MOSCOW (Reuters) - Russia has closed an investigation into the death in custody of a whistleblower lawyer because it has found no evidence of foul play, federal investigators said on Tuesday.
Lawyer Sergei Magnitsky died in 2009 while awaiting trial on charges of tax evasion and fraud that were similar to accusations he had made against police and tax officials. The case has damaged ties between Russia and the United States.
No one has been held accountable for Magnitsky’s death at the age of 37. The Kremlin’s own human rights council has said he was probably beaten to death in detention, but President Vladimir Putin says he died of heart failure.
“In the course of the investigation of the criminal case, no objective facts have been established regarding a crime in relation to Sergei Magnitsky,” a statement from the Investigative Committee said.
“A decision has been taken to end the criminal case because of the absence of a crime.”
A Russian court is trying Magnitsky posthumously in a case which critics say the Kremlin is pursuing to discredit his allegations against police and tax officials, but the Kremlin denies having any influence over Russian courts.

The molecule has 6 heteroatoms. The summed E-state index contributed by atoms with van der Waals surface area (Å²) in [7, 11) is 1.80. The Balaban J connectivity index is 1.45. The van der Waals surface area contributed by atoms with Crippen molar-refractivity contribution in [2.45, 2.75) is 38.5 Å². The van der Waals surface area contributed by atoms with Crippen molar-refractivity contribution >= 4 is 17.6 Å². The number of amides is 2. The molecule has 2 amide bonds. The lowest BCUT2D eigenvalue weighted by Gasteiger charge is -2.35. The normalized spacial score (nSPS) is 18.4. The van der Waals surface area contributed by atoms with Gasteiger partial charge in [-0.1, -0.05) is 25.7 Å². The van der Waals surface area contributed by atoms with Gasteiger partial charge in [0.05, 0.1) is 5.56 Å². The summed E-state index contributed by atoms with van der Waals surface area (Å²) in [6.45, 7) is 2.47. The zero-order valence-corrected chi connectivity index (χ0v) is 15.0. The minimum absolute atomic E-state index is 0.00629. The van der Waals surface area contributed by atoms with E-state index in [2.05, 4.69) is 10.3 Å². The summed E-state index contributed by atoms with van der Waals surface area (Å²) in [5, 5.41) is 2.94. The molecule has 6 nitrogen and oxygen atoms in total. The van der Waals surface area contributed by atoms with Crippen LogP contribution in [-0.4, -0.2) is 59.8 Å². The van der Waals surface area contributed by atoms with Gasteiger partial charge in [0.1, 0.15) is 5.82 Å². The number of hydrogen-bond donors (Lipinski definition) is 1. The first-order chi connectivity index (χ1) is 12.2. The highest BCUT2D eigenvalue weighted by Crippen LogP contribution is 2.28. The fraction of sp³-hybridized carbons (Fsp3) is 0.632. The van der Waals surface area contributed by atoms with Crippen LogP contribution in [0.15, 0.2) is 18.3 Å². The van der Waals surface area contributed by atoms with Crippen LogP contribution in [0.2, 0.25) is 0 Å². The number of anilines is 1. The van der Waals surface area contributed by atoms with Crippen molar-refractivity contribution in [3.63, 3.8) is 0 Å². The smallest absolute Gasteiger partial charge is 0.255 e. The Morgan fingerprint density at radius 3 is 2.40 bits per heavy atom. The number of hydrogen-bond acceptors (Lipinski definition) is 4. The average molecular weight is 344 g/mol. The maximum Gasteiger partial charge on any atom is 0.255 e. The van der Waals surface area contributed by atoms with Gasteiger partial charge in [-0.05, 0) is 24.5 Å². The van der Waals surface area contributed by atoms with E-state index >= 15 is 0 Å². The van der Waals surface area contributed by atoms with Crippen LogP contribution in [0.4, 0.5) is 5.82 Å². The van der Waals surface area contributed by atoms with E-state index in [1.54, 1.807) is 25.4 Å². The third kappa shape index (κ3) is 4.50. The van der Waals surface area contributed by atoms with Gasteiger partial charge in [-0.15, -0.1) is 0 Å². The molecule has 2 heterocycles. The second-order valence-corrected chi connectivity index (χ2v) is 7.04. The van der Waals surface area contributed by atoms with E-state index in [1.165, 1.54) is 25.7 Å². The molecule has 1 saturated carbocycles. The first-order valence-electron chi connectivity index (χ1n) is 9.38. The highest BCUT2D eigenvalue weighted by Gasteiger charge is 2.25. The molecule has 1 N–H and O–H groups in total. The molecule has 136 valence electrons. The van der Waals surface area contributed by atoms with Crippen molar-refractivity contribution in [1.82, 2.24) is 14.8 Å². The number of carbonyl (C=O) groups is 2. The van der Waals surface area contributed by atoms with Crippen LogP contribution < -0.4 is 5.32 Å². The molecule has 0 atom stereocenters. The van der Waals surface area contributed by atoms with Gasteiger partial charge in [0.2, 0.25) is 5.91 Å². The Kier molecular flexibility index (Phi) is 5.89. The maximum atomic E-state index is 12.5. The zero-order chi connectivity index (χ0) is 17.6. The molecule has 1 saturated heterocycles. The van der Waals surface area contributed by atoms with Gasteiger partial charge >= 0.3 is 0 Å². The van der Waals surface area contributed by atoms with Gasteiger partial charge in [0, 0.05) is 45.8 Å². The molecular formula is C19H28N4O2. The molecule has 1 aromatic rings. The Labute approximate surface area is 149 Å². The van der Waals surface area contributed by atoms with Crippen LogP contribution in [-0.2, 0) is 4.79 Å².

The decision to halt the investigation into Magnitsky’s death is likely to dismay human rights activists and renew criticism of the legal system in Russia.
The United States passed legislation last year which is intended to bar visas for Russians accused of involvement in Magnitsky’s case and freeze the assets they hold in the United States. Russia responded with legislation to punish Americans accused of violating the rights of Russians.
Reporting by Thomas Grove, Editing by Timothy Heritage